Thursday, November 19, 2009

Chicago's Seven Storefront Studios

The banners promise that Loyola University's new $400,000 streetfront television studio in The Clare at Water Tower (55 East Pearson Street) will open in autumn 2009, but I think we can safely say that isn't going to happen.  Especially considering that Loyola only got its permit to build the studio on October 2nd.

Loyola's will be the seventh streetfront studio in Chicago.  WGN radio was the modern pioneer with this in Chicago (though it's been done in other cities since the 50's).  720 was quickly followed by WMAQ, WLS-TV and eventually WBBM-TV.   I always thought WFLD had a great opportunity to open one when the Bennigans at Michigan Plaza closed, but that opportunity was missed.

Of course, WGN-TV (2501 West Bradley Place) and WTTW are half-way to the suburbs, so there's no point in them even trying.

Sometimes these are called "storefront" studios instead of "streetfront."  In that case, WLUP and WKQX are actually the leaders, since they have had a storefront presence in the Merchandise Mart (222 Mart Plaza) for years.

Storefront studios in Chicago:

WLUP's storefront at the Merchandise Mart

WKQX's storefront at the Merchandise Mart


  1. Perhaps there may be another. The doorman at Library Tower tells me the spot next to CVS (530 S State)is going to be a broadcasting studio. They just started converting the raw space this week. I was wondering if it might be for Columbia student radio.

  2. Interesting. I'll look into it. Thanks for keeping your ears open!

  3. Well, it's been two weeks since I e-mailed Columbia College's PR department. I guess it's not interested in answering questions from the public or getting free publicity.

  4. Hello,

    I'm a Senior at Columbia and have heard nothing of their radio station moving. It is currently housed in 33E. Congress with windows inside the lobby facing the elevators and entrance of Congress. If the studios in the Mart count, I think so should Columbia's radio station. BTW, the station is 88.1 WCRX. Also, just because cameras are "small" (those are meant to be shoulder mounted BTW) doesn't mean they're any less powerful. In fact, NBC uses that same setup in Studio 5 and if you look at many sporting event cameras, they have the same body but just have huge lenses so they can zoom way more than these standard lenses can.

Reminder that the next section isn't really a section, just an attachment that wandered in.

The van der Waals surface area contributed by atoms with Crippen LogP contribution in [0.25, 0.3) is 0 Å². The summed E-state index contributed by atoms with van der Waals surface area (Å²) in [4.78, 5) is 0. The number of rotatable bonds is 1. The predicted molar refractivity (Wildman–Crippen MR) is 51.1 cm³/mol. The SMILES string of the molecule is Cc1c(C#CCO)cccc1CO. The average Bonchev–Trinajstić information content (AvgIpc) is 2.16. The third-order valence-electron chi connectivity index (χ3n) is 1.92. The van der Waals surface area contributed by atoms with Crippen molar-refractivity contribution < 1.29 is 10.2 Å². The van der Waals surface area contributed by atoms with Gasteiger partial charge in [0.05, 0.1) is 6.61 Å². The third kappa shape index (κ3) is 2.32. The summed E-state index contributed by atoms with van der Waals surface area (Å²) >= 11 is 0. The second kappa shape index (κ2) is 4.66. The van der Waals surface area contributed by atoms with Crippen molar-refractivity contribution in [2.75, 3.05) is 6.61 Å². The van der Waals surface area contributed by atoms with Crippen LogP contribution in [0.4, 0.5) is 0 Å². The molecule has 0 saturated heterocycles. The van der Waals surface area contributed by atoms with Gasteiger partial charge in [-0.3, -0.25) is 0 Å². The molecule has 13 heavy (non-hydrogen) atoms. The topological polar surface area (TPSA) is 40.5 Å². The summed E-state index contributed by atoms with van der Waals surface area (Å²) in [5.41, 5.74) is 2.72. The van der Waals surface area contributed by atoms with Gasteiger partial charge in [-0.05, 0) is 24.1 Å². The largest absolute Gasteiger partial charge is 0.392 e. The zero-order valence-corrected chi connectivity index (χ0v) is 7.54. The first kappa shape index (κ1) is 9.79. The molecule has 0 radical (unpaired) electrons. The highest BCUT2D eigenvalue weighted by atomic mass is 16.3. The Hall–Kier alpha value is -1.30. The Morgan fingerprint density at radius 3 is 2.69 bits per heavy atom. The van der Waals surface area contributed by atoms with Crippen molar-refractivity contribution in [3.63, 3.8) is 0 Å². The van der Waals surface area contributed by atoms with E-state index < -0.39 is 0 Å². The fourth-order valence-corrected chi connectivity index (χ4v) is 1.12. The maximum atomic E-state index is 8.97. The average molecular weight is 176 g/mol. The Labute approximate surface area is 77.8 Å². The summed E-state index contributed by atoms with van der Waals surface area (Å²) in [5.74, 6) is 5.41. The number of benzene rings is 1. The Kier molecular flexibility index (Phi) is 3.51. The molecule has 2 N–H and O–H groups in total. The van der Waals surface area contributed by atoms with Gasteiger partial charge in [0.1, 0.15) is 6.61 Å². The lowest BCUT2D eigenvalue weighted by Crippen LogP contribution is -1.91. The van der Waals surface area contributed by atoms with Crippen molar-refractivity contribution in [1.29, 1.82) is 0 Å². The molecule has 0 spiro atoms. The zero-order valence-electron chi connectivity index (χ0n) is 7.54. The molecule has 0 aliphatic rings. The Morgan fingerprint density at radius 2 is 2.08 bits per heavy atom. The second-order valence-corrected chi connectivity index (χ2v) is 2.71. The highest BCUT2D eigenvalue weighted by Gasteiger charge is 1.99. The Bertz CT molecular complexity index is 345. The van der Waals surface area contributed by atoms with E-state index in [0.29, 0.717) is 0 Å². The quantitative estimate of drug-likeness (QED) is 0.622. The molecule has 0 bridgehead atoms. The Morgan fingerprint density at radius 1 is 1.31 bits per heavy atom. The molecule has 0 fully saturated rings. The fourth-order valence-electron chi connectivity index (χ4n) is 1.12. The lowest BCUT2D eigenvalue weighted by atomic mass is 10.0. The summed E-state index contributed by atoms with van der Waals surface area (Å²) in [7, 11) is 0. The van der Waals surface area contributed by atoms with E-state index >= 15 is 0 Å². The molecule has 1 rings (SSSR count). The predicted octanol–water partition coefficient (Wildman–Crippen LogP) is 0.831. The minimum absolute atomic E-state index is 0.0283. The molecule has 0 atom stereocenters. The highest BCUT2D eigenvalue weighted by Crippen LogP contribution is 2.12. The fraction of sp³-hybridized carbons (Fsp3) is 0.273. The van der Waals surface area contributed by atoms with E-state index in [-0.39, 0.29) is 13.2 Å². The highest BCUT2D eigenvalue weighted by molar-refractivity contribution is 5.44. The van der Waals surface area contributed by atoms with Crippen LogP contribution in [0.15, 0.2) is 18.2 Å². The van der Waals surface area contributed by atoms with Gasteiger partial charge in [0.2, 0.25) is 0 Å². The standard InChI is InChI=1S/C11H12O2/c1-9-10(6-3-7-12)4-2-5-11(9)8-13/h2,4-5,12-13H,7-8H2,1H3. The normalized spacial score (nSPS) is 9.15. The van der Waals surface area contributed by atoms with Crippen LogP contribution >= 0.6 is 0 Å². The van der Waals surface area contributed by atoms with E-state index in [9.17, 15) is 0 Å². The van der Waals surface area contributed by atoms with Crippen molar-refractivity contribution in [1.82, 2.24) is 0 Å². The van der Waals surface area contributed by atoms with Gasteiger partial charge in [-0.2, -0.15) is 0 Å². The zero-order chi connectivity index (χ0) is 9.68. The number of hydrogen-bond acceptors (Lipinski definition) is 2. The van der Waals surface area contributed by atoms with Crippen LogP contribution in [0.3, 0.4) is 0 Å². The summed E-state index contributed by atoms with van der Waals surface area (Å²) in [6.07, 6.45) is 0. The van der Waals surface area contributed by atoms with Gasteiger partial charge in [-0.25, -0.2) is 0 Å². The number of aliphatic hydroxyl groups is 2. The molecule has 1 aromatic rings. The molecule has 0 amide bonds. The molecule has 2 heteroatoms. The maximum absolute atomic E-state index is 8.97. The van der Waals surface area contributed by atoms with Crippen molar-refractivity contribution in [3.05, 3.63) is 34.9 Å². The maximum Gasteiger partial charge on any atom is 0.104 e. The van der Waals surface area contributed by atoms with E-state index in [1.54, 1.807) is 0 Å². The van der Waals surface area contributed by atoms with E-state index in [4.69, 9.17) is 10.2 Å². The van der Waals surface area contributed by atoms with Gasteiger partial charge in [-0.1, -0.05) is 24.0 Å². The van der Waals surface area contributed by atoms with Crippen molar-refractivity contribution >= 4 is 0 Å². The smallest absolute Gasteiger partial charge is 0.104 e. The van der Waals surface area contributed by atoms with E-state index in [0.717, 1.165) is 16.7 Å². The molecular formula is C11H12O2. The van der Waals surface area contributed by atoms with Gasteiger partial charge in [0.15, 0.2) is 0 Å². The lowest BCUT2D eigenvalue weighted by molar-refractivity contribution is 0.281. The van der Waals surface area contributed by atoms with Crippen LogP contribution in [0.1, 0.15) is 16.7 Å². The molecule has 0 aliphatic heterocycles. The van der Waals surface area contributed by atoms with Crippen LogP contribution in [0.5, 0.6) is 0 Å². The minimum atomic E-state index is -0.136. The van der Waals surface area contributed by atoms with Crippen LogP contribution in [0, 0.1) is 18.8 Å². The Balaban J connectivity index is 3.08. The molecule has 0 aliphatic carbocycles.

5. Brain,

    Thanks for your comments. In the last week, Columbia College's PR department has suddenly started to communicate with us so we should have fewer mysteries to puzzle out.

    I used to be able to listen to WCRX when I lived at Lakeshore East, but unfortunately it doesn't come in where I am now. I'll swing by 33 East Congress and check out the studio windows later this week.

    As for the cameras, yes they are small. It has nothing to do with zoom. You're not going to do much zooming inside a TV studios. Here's what a current modern professional quality studio camera looks like:

    As you can see, it is much different than what Loyola's studio has been outfitted with.

    I'm not trying to be critical, just stating a fact as someone who worked for 20 years in broadcasting.

    Heck, my college TV station had Army surplus cameras from the CCTV system of a warship, so you kids should be happy with what you have.


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